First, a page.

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View Full Version : Probability question for all you math guys....

Wayfare
01-18-2005, 03:59 PM
You and your friend are playing a game. You take a standard 52-card deck and pull a card. If it is black, your friend pays you a dollar. If it is red, you pay him a dollar. You do not shuffle the deck after picking each card. You have the power to continue playing until the deck is used up, or to stop at any time.

At what point should you stop the game? What is the average EV for you playing this game?

Lost Wages
01-18-2005, 04:04 PM
You quit as soon as you are ahead. If you are ahead then there are more red cards than black cards remaining so it is -EV to continue.

Lost Wages

Wayfare
01-18-2005, 04:21 PM
Yes, but will the variance of the future trials make up for this fact?

topspin
01-18-2005, 04:47 PM
[ QUOTE ]
Yes, but will the variance of the future trials make up for this fact?

[/ QUOTE ]

This is an interesting question. It appears that you shouldn't always "quit while you're ahead"; the option value of being able to stop if you get lucky early on with drawing blacks outweights the disadvantage of being more likely to draw reds. Or, as you put it, you're being compensated by the variance.

I don't think there's an easy theoretical way to calculate the EV; you can set up a backward recursion beginning with one card to go, then two cards to go, etc. and crunch it out with a computer. I was curious enough to do it in MATLAB and the EV worked out to be about +2.6245.

If anyone's curious enough I can post the code.

QuikSand
01-18-2005, 04:49 PM
In the long run (playing this game many times), I will win an infinite amount of money.

As soon as I get \$1 ahead, I quit the game. I'm ahead \$1. That will happen a substantial share of the time -- certainly more than 50% of the time. In the event that I am never ahead by \$1, I simply play through the whole deck and break even at the end. It's clearly a +EV game, played properly or even sensibly.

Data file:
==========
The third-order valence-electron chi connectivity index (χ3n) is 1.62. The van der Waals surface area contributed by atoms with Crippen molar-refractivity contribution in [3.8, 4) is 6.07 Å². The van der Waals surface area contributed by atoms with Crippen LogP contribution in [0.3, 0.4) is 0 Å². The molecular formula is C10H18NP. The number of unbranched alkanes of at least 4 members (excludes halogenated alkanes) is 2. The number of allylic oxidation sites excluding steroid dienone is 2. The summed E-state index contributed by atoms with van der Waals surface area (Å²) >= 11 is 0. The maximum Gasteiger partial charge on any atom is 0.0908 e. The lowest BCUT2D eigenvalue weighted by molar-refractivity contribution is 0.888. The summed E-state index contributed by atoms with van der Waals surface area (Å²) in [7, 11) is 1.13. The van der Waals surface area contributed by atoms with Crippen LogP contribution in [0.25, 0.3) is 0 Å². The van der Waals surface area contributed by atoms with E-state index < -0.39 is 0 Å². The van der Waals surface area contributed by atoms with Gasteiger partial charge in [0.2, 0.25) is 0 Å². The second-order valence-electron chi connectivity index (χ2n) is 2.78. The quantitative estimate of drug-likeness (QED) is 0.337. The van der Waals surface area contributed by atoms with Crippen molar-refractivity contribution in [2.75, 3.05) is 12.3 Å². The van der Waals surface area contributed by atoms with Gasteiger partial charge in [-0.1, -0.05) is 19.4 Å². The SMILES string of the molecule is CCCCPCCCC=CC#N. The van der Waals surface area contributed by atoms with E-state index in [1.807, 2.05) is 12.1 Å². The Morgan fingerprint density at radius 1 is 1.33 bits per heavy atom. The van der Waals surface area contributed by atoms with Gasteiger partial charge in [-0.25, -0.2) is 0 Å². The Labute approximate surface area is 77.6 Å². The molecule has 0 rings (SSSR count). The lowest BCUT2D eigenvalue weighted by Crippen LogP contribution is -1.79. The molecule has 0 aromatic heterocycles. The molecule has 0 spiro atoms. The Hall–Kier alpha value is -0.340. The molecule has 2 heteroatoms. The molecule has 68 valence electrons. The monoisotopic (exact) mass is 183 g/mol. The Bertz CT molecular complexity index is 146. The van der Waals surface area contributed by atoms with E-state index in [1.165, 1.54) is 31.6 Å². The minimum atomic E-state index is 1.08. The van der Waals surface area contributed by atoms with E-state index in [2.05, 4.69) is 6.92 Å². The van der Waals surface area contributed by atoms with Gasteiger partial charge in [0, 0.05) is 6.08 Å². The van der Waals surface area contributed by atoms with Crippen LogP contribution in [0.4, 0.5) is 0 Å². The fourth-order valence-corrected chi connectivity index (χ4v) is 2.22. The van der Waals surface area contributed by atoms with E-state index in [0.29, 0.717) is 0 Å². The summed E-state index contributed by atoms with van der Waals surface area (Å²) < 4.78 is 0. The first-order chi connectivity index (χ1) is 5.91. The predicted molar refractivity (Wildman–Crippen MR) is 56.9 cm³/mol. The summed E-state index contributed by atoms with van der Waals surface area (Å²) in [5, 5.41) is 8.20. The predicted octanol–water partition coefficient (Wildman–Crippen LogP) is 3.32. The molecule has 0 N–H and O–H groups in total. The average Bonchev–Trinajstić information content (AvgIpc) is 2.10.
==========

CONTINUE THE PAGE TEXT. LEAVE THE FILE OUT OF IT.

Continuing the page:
There probably is an optimal strategy to maximize your EV from a single iteration of this game -- perhaps your EV is greater is you want until you are +\$2, for instance. You'll get there a smaller share of the time, but you'll win more in each win, of course. At some point, the gains from added winnings per win will be offset by the reduced share of the time that you will get that far ahead. The cutoff would probably also be dependent upon the number of cards left, as well. Stopping at +\$1 with 51 cards to go may not be optimal, but stopping at \$1 with 1 card left clearly is.

I suspect the exact calculation of such is possible... but it's beyond me at the moment. The framework, though, isn't that tough.

QuikSand
01-18-2005, 04:51 PM
topspin &gt; QuikSand

Wayfare
01-18-2005, 05:02 PM
Thanks topspin! That is great -- anyone else want to comment on that EV?

BTW, I am asking how to maximize EV, everyone knows that an infinite sequence of +EV games will result in infinate EV. If you had a finite set of trials, how to maximize your likely total +EV is the question I was trying to ask.

pzhon
01-18-2005, 05:30 PM
From an exact recursive calculation, you should quit at

26:20,
25:19,
24:18,
23:18, *5*
...
17,12,
16:12, *4*
...
11:7,
10:7, *3*
...
6:3,
5:3, *2*
...
3:1,
2:1, *1*
1:0,
0:0 *0*

Very roughly, it looks like you should quit when you are ahead about sqrt(cards remaining/2).

The value of this game is 41984711742427/15997372030584 = 2.624475...

The probability that you are never ahead is precisely 1/27: Imagine adding a red card to the top of the deck, then cutting to a red card and removing it. You can get from 27 orderings to each other, and precisely one ordering in each group of 27 is never ahead. However, you don't always quit when you are ahead. The probability you end up with nothing when you follow the proper strategy is 27340098667643/123979633237026 = 0.220521...

tylerdurden
01-18-2005, 05:51 PM
[ QUOTE ]
In the long run (playing this game many times), I will win an infinite amount of money.

As soon as I get \$1 ahead, I quit the game. I'm ahead \$1. That will happen a substantial share of the time -- certainly more than 50% of the time. In the event that I am never ahead by \$1, I simply play through the whole deck and break even at the end. It's clearly a +EV game, played properly or even sensibly.

[/ QUOTE ]

You're assuming that your opponent will always choose to continue to the end of the deck, which seems unlikely.